A Freelance Writer's Guide to Getting the Pricing Right

Last updated 23 Feb 2016 . 4 min read

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Written by Yojana Sharma 

Freelance writing is an interesting career option but there are quite a few potholes when pursuing this path. Find out here how earmarking a quote brings in more credibility to work and professional reputation.

Freelance content writing is one of the most popular work option among those looking for work from home jobs and those looking to leverage a source of secondary income. Generally, it is perceived to be a simple job that requires a kindle of creativity and flair for the language concerned. However many soon realise that this ‘simple job’ involves many complexities and these begin even before the assignment begins! For most writers, the stage where a freelancer is asked to quote a budget or propose a honorarium is where things go weak.

Delhi-based Sujata had to leave her school job and her home town when her ageing parents decided to settle in Bangalore for good. She was their only child and she happily accompanied them. Soon she realised that the culture difference between the two cities was making it difficult for her to find a suitable job. She turned to content writing and created her profile on website offering content writing assignments.

Sujata’s ‘entrepreneurial’ dream was on the verge of coming true, till an education based website approached her for work. After initial discussions about the nature of work they asked her to ‘quote’ the fee and Sujata went blank there. “I told them I don’t have a number in mind and they can give me suitable amount,” says Sujata. They asked again about this quote and soon this negotiation fell flat. “May be they thought that I wasn’t professional enough,” she admits.

She says that the manager did mind that Sujata was not a professional writer but that ‘budget;’ thing really caught on with her. “In my last conversations, the manager clearly realised that I had to be little specific about my budget. After that communication ceased from their end,” she shares.


With this lesson, Sujata spent lot of time checking the profiles of other writers and the quotes earmarked. Some quoted their work with per word published cost and others defined it as per article. Very few – but those who claimed to be professionals – mentioned that quotes would be shared in confidentiality. “There were some veterans also who had classified work as writing article, blog, website content writing, rewriting and had put budgets accordingly,” she says.  

Based on those she put a quote on her work, this was a figure lower than the one quoted by others since she was new at writing. Almost two months later, she found a job for writing for a school magazine. She has been busy with more assignments hence forth.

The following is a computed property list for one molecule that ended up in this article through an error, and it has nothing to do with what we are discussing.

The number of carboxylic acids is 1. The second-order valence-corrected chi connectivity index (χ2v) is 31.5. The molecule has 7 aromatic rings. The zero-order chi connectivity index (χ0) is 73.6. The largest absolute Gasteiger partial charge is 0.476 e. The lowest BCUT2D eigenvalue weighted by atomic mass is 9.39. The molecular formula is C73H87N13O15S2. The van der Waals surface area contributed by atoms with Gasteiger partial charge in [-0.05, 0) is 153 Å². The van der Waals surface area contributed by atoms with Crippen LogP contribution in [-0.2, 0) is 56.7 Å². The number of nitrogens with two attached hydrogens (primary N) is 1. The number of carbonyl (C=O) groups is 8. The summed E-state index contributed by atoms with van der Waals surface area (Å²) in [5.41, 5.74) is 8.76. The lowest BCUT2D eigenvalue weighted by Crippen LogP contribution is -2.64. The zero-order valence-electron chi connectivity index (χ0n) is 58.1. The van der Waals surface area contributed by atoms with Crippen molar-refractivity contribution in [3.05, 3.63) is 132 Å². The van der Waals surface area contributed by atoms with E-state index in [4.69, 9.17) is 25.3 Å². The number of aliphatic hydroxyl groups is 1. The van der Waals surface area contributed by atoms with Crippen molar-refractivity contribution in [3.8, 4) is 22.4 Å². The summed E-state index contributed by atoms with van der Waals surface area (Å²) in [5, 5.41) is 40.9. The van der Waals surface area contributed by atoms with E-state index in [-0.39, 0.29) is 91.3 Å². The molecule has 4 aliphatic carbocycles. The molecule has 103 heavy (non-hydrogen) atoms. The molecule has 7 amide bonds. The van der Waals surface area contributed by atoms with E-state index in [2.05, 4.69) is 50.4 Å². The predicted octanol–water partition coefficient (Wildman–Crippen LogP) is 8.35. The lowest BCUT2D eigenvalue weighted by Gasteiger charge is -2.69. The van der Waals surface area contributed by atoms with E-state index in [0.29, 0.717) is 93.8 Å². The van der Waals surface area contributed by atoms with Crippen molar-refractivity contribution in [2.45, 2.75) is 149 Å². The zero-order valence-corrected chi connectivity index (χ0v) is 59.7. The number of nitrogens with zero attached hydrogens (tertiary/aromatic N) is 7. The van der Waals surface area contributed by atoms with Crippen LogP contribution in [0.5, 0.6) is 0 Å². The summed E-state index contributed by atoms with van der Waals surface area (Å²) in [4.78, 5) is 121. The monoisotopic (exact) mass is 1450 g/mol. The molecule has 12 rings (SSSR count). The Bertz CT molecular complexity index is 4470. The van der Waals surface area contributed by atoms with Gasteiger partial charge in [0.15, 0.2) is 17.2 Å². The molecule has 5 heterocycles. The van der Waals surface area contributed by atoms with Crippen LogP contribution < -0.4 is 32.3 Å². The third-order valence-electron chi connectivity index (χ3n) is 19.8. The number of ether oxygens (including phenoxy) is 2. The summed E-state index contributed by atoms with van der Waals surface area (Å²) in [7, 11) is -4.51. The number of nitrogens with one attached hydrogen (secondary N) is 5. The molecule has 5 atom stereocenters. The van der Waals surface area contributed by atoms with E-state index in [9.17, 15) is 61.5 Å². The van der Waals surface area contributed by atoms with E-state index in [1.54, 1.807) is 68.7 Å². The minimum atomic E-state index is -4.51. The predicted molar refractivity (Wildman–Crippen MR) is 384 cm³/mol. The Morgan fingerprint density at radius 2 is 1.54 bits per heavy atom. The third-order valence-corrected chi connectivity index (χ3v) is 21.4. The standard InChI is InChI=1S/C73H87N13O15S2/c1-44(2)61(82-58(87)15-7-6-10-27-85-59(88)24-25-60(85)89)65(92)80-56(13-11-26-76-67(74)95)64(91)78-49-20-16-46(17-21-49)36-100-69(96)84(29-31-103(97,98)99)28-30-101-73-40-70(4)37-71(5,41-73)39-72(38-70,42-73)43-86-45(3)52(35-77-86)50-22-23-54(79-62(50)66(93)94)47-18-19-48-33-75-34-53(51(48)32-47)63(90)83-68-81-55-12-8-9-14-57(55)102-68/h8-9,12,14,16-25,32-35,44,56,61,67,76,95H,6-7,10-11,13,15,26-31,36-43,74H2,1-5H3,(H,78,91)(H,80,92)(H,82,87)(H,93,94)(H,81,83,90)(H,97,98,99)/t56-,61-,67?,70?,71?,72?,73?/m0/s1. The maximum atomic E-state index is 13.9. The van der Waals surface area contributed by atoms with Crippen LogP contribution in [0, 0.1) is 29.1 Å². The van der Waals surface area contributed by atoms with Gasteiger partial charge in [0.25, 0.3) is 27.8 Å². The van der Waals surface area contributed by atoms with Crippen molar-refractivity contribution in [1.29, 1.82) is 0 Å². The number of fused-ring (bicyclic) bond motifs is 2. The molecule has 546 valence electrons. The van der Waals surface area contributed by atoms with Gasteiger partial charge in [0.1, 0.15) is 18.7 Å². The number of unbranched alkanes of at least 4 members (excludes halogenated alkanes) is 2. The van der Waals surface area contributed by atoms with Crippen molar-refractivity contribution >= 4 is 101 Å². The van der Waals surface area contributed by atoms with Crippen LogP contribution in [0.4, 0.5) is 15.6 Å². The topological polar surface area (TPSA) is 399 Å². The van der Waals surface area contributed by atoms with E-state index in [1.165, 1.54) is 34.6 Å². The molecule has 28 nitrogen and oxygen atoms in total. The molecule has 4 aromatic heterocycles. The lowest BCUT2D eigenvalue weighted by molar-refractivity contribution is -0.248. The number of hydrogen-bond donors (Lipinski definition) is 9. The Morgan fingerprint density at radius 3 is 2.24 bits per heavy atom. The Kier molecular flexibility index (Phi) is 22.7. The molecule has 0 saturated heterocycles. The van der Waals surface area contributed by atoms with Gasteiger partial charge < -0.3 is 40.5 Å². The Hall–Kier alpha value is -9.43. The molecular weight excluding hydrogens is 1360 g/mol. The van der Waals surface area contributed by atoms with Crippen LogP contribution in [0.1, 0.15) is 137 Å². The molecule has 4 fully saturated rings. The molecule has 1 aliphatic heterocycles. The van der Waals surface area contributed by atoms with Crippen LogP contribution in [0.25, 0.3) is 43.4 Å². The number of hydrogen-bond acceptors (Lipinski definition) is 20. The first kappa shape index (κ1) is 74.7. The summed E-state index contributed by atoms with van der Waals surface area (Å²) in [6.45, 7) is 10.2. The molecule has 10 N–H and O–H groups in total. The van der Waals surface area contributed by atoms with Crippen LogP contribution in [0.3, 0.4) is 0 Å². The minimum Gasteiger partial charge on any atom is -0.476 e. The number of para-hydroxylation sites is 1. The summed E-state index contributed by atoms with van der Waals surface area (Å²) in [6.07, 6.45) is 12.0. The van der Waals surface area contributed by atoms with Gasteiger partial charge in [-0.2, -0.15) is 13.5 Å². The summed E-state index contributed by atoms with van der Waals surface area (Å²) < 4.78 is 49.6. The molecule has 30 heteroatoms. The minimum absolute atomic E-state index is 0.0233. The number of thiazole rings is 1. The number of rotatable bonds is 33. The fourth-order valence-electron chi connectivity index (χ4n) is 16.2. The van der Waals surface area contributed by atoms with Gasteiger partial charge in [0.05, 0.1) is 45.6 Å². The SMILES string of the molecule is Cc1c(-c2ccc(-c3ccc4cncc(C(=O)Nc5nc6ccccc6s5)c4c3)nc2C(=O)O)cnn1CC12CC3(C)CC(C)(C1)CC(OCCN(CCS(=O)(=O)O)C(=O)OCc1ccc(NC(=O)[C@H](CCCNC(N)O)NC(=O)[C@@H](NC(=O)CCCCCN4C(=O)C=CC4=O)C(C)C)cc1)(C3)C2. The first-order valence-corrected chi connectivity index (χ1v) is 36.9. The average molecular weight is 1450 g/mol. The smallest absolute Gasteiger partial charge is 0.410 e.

Another successful freelance writer Nisha Nagpal (name changed on request) found that when she approached people or project owners for work, they immediately asked for a quote. Nisha – who had worked in a marketing profile in Delhi and shifted to Bhubaneshwar post marriage – was quick to put a number but then more struggles awaited her.

“At times, my quote was on a higher side so clients gave up on me. Some asked for previously done content writing assignments and I had none that time. They would immediately tell me that my quote didn’t match my experience and expected negotiations. I did bag an assignment on my quote but after my article submission, the editor told me that my work was novice and didn’t command that pricing. She made the payment but didn’t come back to me later,” Nisha says.

Both these writers have these advises for budding freelance writers –

  1. Put a price – Its impetrative to have a pricing mentioned upfront on your freelancer profile. That way, only interested people contact you.
  2. Price it right – If you are a newbie, put a price below the market level. If you are a professional then only you have the luxury of commanding a premium as well.
  3. Price should not be negotiable – The moment you start to lower your quote with a client, they assume that you can compromise further. Never do that.

About the author –

Yojana Sharma is a Delhi based new media journalists. She is also running a social enterprise jobsfordisabled.org while raising a naughty toddler.  

SHEROES - lives and stories of women we are and we want to be. Connecting the dots. Moving the needle. Also world's largest community of women, based out of India. Meet us at www.sheroes.in @SHEROESIndia facebook.com/SHEROESIndia

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